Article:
The appellate court reversed the decision of the ALJ.
When you defend an overpayment finding by a Recovery Audit Contractor (RAC) or a termination of a Medicare/Medicaid contract, you present before an administrative law judge (ALJ)in an administrative court.
Today I want to write about the strength or deference that is given to a state agency or federal government (the Centers for Medicare & Medicaid Services, or CMS) argument by an ALJ. One would think that a judge, sitting on a bench, regardless of whether it is in administrative court, would have more deference than the amorphous government.
But Medicare and Medicaid regulatory issues are esoteric. That’s one of the reasons I have a job. One of my favorite quotes describing a Medicare statute notes that it was “written by James Joyce and edited by E.E. Cummings.”
In North Carolina, a case was decided on Aug. 6, 2019. The important takeaway from this case is that the ALJ was overturned despite the fact that the ALJ personally saw the witnesses, read the evidence, and made discretionary decisions based on being present. The appellate court only read the transcript, and never laid eyes on the witnesses, similar to a RAC auditor determining medical necessity without ever seeing the patient.
In early 2016, the agency determined a need for a fixed MRI machine in Wake County, N.C. and began fielding competitive requests. In April 2016, two providers, Duke and Raleigh Radiology, filed an application with the agency.
Section 131E-183 of North Carolina’s General Statutes sets forth the procedure an agency should use when reviewing such applications. The agency uses a two-stage process: first, the agency reviews each application independently to make sure that it complies with certain statutory criteria.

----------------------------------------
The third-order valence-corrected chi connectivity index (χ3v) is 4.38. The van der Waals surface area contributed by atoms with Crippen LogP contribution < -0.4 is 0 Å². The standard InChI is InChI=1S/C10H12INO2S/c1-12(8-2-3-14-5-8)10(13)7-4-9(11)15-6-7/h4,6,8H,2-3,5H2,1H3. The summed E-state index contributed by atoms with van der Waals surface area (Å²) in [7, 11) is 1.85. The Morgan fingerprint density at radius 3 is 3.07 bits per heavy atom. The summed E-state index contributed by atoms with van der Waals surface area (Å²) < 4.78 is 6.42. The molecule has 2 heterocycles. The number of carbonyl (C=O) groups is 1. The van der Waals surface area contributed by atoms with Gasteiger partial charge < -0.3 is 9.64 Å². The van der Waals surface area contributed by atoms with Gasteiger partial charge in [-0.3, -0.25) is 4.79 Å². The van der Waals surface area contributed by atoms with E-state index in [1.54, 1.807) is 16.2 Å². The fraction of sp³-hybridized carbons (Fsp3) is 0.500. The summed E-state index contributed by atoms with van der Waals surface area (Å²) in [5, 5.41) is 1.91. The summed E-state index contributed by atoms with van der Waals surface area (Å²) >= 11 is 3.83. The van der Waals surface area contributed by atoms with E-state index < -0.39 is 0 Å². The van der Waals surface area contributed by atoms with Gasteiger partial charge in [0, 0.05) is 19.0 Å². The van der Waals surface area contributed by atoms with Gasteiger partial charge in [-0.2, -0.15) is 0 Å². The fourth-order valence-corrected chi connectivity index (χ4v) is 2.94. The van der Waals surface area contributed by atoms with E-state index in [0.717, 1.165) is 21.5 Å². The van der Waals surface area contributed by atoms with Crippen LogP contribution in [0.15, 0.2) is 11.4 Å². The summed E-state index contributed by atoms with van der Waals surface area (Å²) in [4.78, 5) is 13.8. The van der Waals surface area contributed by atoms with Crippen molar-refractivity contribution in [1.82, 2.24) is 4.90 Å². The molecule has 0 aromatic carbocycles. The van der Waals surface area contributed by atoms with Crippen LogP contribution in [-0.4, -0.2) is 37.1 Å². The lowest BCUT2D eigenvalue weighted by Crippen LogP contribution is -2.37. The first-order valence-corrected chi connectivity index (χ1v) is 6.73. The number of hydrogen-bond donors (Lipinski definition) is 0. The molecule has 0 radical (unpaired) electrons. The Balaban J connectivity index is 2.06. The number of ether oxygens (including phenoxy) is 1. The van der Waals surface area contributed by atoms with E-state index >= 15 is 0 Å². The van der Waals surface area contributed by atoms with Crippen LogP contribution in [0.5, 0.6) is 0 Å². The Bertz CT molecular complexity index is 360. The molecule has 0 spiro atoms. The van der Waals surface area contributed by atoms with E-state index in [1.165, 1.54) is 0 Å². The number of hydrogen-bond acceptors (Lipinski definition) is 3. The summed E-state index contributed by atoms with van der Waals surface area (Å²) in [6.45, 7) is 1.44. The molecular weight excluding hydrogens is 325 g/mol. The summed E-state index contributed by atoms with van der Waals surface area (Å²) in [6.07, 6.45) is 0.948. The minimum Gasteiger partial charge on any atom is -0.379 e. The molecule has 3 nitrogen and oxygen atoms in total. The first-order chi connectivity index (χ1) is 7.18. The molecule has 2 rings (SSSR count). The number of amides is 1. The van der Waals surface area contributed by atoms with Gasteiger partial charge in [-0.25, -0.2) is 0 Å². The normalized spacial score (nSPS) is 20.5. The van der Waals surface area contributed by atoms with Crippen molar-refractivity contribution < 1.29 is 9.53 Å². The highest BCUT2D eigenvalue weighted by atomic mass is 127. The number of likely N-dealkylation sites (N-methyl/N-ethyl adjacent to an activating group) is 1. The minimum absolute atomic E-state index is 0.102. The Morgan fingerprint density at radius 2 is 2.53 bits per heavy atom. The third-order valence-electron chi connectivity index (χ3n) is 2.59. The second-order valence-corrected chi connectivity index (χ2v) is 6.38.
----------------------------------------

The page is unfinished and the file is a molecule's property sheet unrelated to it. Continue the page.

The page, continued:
Typically, if only one application is found to have complied with the statutory criteria, that applicant is awarded judgment. But if more than one application complies, the agency moves to a second step, whereby the agency conducts a comparative analysis of the compliant applications.
In the present case, the agency approved Duke, denying Raleigh’s application, on two alternate grounds. First, the agency determined that Duke’s application alone was compliant.
Alternatively, the agency conducted a comparative analysis, assuming both applications were compliant and determined that Duke’s application was superior.
In October 2016, Raleigh filed a Petition for Contested Case Hearing. After a hearing on the matter, the ALJ issued a final decision, determining that both applications were compliant, but that based on its own comparative analysis, Raleigh’s application was superior. Accordingly, the ALJ reversed the decision of the agency and awarded judgment to Raleigh.
The appellate court found that the ALJ exceeded his authority by conducting a de novo comparative analysis of competing applications.
But isn’t the ALJ’s job to weigh the credibility of the evidence? If deference is given heavily to the agency, what is the ALJ’s job? We all know that in order for a state to allow an ALJ to render decisions versus recommended decisions, the states need a waiver from CMS – because for an ALJ to render a decision, it violates the “single state agency” requirement dictated by federal regulation.
The appellate court, in this case, reversed the decision of the ALJ and reinstated the decision of the agency. This shows you that sometimes, agency decisions hold more weight than a judge’s. Deference is statutorily given to the government.
Listen to Knicole Emanuel’s live reporting every Monday on Monitor Monday, 10-10:30 a.m. EST.